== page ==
Peanuts prevail amid allergen anxieties

By Annie-Rose Harrison-Dunn

- Last updated on GMT

The peanut industry has spent $9m on peanut allergy research and education efforts
The peanut industry has spent $9m on peanut allergy research and education efforts

Related tags: Peanut allergy, Food allergy, Peanut, Allergy

Anxiety surrounding peanut allergies has created the impression of an epidemic in the US but industry has remained resilient with sales showing 'excellent growth', the president of the American Peanut Council says.

In an article for Social Science & Medicine​, Princeton postdoctoral researcher Miranda Waggoner discussed a “big societal problem that is based on what is a small problem in terms of the population affected.”

“One physician has written that the same number of people die each year from peanut allergies as from lightning strikes, yet the perception of peanut allergy risk has invaded the common social spaces we all inhabit - airlines, day cares and schools.”

Industry action

Members of the peanut industry do not question the seriousness of the risk peanuts do pose to that small minority.

“I think whenever you speak about a potentially life threatening condition, especially amongst children, there is a greater sensitivity and rightfully so,”​ said Patrick Archer, President of the American Peanut Council.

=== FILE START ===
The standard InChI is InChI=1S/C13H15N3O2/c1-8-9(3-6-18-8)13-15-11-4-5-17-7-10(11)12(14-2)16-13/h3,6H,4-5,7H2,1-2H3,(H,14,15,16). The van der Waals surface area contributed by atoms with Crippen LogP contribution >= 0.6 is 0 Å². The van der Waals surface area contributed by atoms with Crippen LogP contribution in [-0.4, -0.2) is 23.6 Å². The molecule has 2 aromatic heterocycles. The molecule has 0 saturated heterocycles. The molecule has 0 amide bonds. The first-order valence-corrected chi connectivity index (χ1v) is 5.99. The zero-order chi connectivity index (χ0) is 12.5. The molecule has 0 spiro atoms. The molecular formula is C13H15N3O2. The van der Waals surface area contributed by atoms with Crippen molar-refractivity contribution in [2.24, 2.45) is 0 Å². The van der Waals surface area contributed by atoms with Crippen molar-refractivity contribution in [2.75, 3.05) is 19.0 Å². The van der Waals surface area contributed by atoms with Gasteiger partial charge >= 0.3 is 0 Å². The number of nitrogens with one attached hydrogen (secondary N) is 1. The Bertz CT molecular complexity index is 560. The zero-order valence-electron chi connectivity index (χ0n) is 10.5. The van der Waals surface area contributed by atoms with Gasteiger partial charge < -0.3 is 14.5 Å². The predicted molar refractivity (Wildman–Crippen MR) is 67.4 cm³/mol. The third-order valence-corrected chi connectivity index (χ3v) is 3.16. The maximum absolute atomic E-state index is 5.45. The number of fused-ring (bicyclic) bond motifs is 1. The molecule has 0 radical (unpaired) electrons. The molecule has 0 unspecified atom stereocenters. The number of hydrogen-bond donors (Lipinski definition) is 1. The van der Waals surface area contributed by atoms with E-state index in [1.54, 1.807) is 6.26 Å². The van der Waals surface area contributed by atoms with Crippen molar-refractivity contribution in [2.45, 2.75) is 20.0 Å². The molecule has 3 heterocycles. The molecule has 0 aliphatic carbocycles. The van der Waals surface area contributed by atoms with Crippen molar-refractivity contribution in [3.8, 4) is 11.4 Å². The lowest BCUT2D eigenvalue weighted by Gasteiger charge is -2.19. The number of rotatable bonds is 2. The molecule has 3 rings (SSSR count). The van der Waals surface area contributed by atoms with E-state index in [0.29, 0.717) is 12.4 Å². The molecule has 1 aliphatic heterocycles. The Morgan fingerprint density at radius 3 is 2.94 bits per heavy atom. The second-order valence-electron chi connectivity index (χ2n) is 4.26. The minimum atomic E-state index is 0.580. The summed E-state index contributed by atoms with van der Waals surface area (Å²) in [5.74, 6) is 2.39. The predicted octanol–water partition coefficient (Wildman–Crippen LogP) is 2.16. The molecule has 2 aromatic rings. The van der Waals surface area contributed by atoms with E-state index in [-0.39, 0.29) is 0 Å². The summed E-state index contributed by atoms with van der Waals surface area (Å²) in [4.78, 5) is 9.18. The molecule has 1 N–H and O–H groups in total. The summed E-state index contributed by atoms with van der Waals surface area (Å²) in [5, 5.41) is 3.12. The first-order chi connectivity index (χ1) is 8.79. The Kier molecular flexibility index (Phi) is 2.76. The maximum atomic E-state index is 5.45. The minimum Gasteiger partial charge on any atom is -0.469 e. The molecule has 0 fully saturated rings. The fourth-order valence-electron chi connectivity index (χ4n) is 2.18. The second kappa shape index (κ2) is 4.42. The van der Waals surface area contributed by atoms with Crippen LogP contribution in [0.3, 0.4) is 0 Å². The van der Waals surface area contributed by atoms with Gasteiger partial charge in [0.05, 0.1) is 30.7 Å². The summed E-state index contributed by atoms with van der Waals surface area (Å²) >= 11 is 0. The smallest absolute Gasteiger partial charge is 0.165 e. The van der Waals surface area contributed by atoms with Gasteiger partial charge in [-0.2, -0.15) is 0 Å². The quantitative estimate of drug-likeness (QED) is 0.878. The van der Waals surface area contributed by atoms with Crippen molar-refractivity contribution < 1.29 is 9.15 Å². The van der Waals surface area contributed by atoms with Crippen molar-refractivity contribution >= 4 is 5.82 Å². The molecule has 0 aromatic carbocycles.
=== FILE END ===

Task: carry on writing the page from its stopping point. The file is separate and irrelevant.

As a result the industry has poured a tremendous amount into allergy research.

“Our industry, in particular our peanut growers, have spent about $9m on peanut allergy research and education efforts. I do not know of any other industry group outside the peanut industry that compares to our efforts,”​ Archer told BakeryandSnacks.com.  

Financial impact?

Despite a heightened social sensitivity, Archer claims that the industry has not suffered financially.

“Peanut product sales have not declined as the rate of those allergic has increased.  In fact, sales of peanut butter, in particular, have shown excellent growth over the past decade.”

According to Euromonitor figures, overall nut consumption dipped from 373.4 thousand tons in 2007 to 361.1 thousand tons in 2008, recovering and exhibiting growth again after this point.

Peanut consumption did not experience the same drop. Instead levels have shown steady growth each year since 2007, rising from 133.0 thousand tons in 2007 to 139.4 thousand tons by 2012.

Strength in peanut sales has not just been limited to the US, earlier this year it was reported that the UK has seen a surge of 20% in peanut butter sales over the last two years, rising from £47m ($71m) to £56m ($85m) in 2012.

Health benefits prop up the industry

Archer speculated that health benefits are the reason for this success in the face of growing social anxiety.

“Peanuts are heart healthy, have almost no carbs, are great for weight management by being a food that satisfies hunger, and is an excellent food for diabetics,” ​Archer said.  

“There are a lot of misconceptions about food allergy or peanut allergy in particular which need to be dispelled. Education is key. On the issue of labeling, our industry thinks allergen labeling is important and we support clear labeling of all major allergens,” ​he said. 

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